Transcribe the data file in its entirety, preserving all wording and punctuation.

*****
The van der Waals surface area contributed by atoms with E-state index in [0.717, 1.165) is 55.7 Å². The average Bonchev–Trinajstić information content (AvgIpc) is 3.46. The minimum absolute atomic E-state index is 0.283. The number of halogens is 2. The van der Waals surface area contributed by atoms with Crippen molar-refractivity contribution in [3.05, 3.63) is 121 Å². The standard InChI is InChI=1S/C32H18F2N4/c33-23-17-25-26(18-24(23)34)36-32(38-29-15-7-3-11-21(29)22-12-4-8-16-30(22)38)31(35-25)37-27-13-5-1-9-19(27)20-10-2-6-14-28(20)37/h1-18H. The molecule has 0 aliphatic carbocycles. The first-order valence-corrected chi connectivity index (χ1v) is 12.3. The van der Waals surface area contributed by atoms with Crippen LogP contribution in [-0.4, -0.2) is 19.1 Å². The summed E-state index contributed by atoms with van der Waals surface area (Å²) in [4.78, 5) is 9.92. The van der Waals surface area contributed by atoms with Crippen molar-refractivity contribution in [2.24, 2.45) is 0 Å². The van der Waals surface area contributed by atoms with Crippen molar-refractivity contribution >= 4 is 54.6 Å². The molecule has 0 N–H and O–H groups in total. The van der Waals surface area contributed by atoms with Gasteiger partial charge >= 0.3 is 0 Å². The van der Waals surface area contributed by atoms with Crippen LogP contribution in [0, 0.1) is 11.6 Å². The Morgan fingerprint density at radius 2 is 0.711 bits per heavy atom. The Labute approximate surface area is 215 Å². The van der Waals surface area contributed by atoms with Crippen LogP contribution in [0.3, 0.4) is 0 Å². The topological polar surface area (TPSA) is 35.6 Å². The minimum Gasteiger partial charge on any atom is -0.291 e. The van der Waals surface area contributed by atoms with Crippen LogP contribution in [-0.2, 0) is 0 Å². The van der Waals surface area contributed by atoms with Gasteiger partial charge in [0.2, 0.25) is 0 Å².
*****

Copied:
The van der Waals surface area contributed by atoms with E-state index in [0.717, 1.165) is 55.7 Å². The average Bonchev–Trinajstić information content (AvgIpc) is 3.46. The minimum absolute atomic E-state index is 0.283. The number of halogens is 2. The van der Waals surface area contributed by atoms with Crippen molar-refractivity contribution in [3.05, 3.63) is 121 Å². The standard InChI is InChI=1S/C32H18F2N4/c33-23-17-25-26(18-24(23)34)36-32(38-29-15-7-3-11-21(29)22-12-4-8-16-30(22)38)31(35-25)37-27-13-5-1-9-19(27)20-10-2-6-14-28(20)37/h1-18H. The molecule has 0 aliphatic carbocycles. The first-order valence-corrected chi connectivity index (χ1v) is 12.3. The van der Waals surface area contributed by atoms with Crippen LogP contribution in [-0.4, -0.2) is 19.1 Å². The summed E-state index contributed by atoms with van der Waals surface area (Å²) in [4.78, 5) is 9.92. The van der Waals surface area contributed by atoms with Crippen molar-refractivity contribution in [2.24, 2.45) is 0 Å². The van der Waals surface area contributed by atoms with Crippen molar-refractivity contribution >= 4 is 54.6 Å². The molecule has 0 N–H and O–H groups in total. The van der Waals surface area contributed by atoms with Gasteiger partial charge >= 0.3 is 0 Å². The van der Waals surface area contributed by atoms with Crippen LogP contribution in [0, 0.1) is 11.6 Å². The Morgan fingerprint density at radius 2 is 0.711 bits per heavy atom. The Labute approximate surface area is 215 Å². The van der Waals surface area contributed by atoms with Crippen LogP contribution in [0.3, 0.4) is 0 Å². The topological polar surface area (TPSA) is 35.6 Å². The minimum Gasteiger partial charge on any atom is -0.291 e. The van der Waals surface area contributed by atoms with Crippen LogP contribution in [-0.2, 0) is 0 Å². The van der Waals surface area contributed by atoms with Gasteiger partial charge in [0.2, 0.25) is 0 Å².